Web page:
I had a surreal experience this week.
Someone posted a picture on a group that I am a member of, and it caused a bit of a stir. Here’s the picture:
Though the picture was a bit disturbing, it was the comments that were made under it that really threw me.
One person wrote that the picture made him happy. It was, he said, a picture of the human side of Hitler. People always say he was a monster but this shows that he was a man, with feelings just like any other person. And, the post continued, it was good to see that Hitler had some happy moments in his life. Maybe that child loved him and he loved her too.
Okay, now, let me just put this out there again: this is HITLER we are talking about.
So, because I am a rational person most of the time, I responded. And I said, in a nutshell, “Who really cares if Hitler had a happy moment? Why are you trying to humanize someone who was responsible for throwing babies into flames? And how come no one else is responding to this?”
So people responded.
But not in the way I had hoped. Here are some gems that I got:
“You attacking someone in this group is the same thing that Hitler did to the Jews!”
“You need to realize that he is not a monster, he is a human, and that’s why we need to see this side of him.”
“Can we get some moderators in here, because things are just getting out of control.”
Really? Out of control? Is discourse something that we need to be afraid of? Is calling someone to the table about their ideas suddenly taboo?
Soon after my post and the responses, came what I feel was the most disturbing part of the entire experience. The apologies. Not just for me, but for the original poster.
“I am sorry if I offended you with my response.”
“I am sorry for not seeing your point of view.”
“I am sorry I seemed harsh.”
“Please don’t leave the group. We value everyone’s opinion.”
Instead of finding people who would stand up for something they believed in, I was awash in people with no backbone, not stance, and overwhelmingly politically correct responses about my post, the picture, and the guy who originally pissed me off. It was a group love-fest.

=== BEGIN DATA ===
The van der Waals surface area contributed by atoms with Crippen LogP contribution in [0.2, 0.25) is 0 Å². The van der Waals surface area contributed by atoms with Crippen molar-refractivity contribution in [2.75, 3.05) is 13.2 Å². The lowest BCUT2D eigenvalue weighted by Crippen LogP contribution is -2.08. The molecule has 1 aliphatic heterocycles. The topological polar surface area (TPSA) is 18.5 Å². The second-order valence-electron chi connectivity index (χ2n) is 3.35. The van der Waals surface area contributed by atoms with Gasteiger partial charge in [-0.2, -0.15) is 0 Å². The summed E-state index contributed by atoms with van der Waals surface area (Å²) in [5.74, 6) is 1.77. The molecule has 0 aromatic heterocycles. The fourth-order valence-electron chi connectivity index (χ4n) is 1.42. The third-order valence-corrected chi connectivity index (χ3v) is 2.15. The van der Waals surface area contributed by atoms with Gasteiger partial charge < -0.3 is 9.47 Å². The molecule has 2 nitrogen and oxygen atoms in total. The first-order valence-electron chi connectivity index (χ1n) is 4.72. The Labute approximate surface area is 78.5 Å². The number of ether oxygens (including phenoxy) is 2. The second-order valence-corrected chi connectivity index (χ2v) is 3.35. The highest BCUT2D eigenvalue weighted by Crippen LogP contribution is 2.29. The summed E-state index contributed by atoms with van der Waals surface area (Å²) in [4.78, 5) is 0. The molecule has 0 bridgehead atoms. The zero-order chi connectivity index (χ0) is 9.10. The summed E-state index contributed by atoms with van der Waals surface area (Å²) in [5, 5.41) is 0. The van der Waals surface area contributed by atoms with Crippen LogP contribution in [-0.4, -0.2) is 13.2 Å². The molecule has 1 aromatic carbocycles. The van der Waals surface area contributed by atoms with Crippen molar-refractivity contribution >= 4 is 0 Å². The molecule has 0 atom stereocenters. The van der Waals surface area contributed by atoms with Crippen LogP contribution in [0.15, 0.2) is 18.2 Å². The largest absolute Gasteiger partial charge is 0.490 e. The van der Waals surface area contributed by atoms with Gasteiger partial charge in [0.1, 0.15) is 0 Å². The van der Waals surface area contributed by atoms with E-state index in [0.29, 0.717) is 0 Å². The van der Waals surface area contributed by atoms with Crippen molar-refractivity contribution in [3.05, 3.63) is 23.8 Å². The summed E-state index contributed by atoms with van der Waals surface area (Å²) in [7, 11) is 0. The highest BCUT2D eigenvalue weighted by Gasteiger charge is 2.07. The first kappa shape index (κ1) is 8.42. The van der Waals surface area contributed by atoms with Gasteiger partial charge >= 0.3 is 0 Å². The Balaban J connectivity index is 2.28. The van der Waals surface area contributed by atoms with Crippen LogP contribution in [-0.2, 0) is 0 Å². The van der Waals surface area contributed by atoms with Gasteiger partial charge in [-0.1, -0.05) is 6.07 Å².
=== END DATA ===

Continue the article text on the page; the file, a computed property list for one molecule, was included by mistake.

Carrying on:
I would have loved anti-semetic comments. Those are easy. But this oozingly sweet nice-fest, this let’s all be friends and agree that everyone has a valid point, reminded me of some pycho science fiction film. Actually it reminded me of The Giver. Remember that book? Perfect society, except for a couple dark secrets. But everyone was so polite, and nice, and wonderful.
Here’s the thing. You are entitled to your opinion, but your opinion can be wrong.
Like those people who, like Phish fans, started following James Holmes, the man responsible for the Aurora massacre.
I watched these saccharine comments and I was shocked. This was a group of 6,000 people. And every comment was simply a validation of anything that anyone said. I even got a few apologies for the Hitler comparison (for calling me out, not for creating a metaphor that was so tragic in it’s failure to work, mind you). I didn’t respond again to anything, because I was so thoroughly disgusted. And like the main character in The Giver, I just wanted to grab the baby, jump on my bike, and get the hell out of the community.
Which I did.
It seems like there is a fear of pointing at someone and saying, “That is all evil. That is bad.” There is something wrong with smiling at a happy Hitler moment. What are we scared of? Why do we need to excuse it somehow? And more importantly, why do we need to find humanity in a man that endeavored to destroy it?
Here’s a picture of humanity:
Because, more than anything, she speaks louder than Hitler’s happy moment. And those 6,000 people in that group should have all screamed with me and said, really, who cares if Hitler had a happy moment.
Their silence and complacency scare me.